Dorothy Day grew up in America in the early 1900’s with her parents and four siblings and she became interested in socialist literature as a teenager. She went to college and then worked as a journalist amidst a bohemian lifestyle.
Later, whilst she was living in her writer’s retreat in Staten Island, she met a Catholic religious sister and started attending church regularly which led to her conversion into the Catholic church. As an atheist, her husband wasn’t happy about this and resulted in him leaving her and their daughter. After some travel, she settled back in New York which is where she co-founded the Catholic Worker movement with Peter Maurin, a French immigrant from a peasant family who had entered the Brothers of the Christian Schools, before emigrating to America. It started with a ‘house of hospitality’ where they would run a soup kitchen and shelter for the hungry and homeless from their own apartment. It got increasingly busier and a community started to form, with live in community members and volunteers. Alongside this, they started the Catholic Worker newspaper, writing about issues to do with injustice and which affected marginalised people. The first copy appeared on May 1st 1933. The newspaper was successful and had a large readership. It was sold for 1 penny (or 1 cent) and still is today.
I think she is an example of how to live faith in an authentic way. She and Peter saw a need- destitute and hungry people, and they acted on it by feeding them and providing shelter. It is quite a simple response to a problem but was and is still seen as radical.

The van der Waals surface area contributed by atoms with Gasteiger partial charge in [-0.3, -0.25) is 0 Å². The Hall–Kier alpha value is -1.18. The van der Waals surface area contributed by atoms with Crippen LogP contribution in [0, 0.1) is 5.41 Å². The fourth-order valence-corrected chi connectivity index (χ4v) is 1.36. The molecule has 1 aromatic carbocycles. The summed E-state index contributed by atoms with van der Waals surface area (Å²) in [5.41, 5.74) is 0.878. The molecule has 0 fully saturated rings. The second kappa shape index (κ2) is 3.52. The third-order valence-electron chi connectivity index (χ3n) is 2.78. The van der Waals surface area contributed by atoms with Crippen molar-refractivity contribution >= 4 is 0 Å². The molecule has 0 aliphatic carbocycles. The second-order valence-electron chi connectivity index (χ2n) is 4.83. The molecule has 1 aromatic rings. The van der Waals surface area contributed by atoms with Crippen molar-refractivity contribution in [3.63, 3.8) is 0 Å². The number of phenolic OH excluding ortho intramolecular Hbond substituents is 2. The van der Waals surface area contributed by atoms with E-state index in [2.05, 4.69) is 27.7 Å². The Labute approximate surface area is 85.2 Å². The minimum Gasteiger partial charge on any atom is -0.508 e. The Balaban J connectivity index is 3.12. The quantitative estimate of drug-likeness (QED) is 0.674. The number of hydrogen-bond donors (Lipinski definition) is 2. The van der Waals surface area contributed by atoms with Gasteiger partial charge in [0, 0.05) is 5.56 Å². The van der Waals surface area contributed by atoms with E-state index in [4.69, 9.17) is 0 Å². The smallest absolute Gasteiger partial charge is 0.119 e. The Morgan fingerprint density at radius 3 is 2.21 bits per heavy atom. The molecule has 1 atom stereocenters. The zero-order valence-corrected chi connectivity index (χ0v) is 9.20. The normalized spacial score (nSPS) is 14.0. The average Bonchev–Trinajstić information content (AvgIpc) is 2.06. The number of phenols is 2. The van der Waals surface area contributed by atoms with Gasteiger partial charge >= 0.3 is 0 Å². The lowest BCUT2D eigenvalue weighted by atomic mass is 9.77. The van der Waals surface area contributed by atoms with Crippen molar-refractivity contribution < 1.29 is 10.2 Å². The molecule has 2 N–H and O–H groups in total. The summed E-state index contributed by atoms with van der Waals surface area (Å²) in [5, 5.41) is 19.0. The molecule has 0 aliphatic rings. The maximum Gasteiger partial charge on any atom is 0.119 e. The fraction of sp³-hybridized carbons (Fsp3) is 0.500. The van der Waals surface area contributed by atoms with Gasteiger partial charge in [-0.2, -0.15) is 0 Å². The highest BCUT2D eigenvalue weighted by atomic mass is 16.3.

Dorothy had a few confrontations with some of the Catholic hierarchy including the Cardinal of New York, who wanted the word Catholic removed from their name. He didn’t approve of the radical nature of the movement and would have preferred them not to be associated with the church. However, Dorothy stood her ground and refused to change the name.
Despite such confrontations, Dorothy was respected as a deeply spiritual person and a gifted speaker and was regarded as somewhat an authority within the church, which as a woman, was unusual at the time. She is now recognised as a Servant of God, meaning the case has been opened for the cause of her sainthood. As well as providing charity through the house of hospitality and raising awareness of issues through the newspaper, Dorothy was also an advocate of non-violent direct action and would attend demonstrations where she was arrested and imprisoned several times.
The movement grew and more houses of hospitality opened up across the United States and elsewhere. There is a Catholic Worker house currently in London, which houses asylum seekers, runs a soup kitchen, publishes the newspaper and whose members are active in non-violent direct action and civil disobedience as a means of resisting evil practices in society such as the arms trade and inaction on climate change.
I am pleased the movement is still active as it is important to have people who are willing to put their own comforts and personal ambitions aside to care and advocate for the poorest people, which as Christians, we are taught to do by Jesus. However, it is not always about sacrifice; supporting those in need is very rewarding and the friendship and solidarity we encounter makes our lives richer than before. Dorothy Day wrote about the importance of loving one another and of community in this inspiring quote: “We cannot love God unless we love each other. We know Him in the breaking of bread, and we know each other in the breaking of bread, and we are not alone anymore. Heaven is a banquet and life is a banquet, too, even with a crust, where there is companionship. We have all known the long loneliness and we have learned that the only solution is love and that love comes with community.”
Read fellow Faith in Action Volunteer Berlind Fellermeier’s article detailing the life of Sophie Scholl.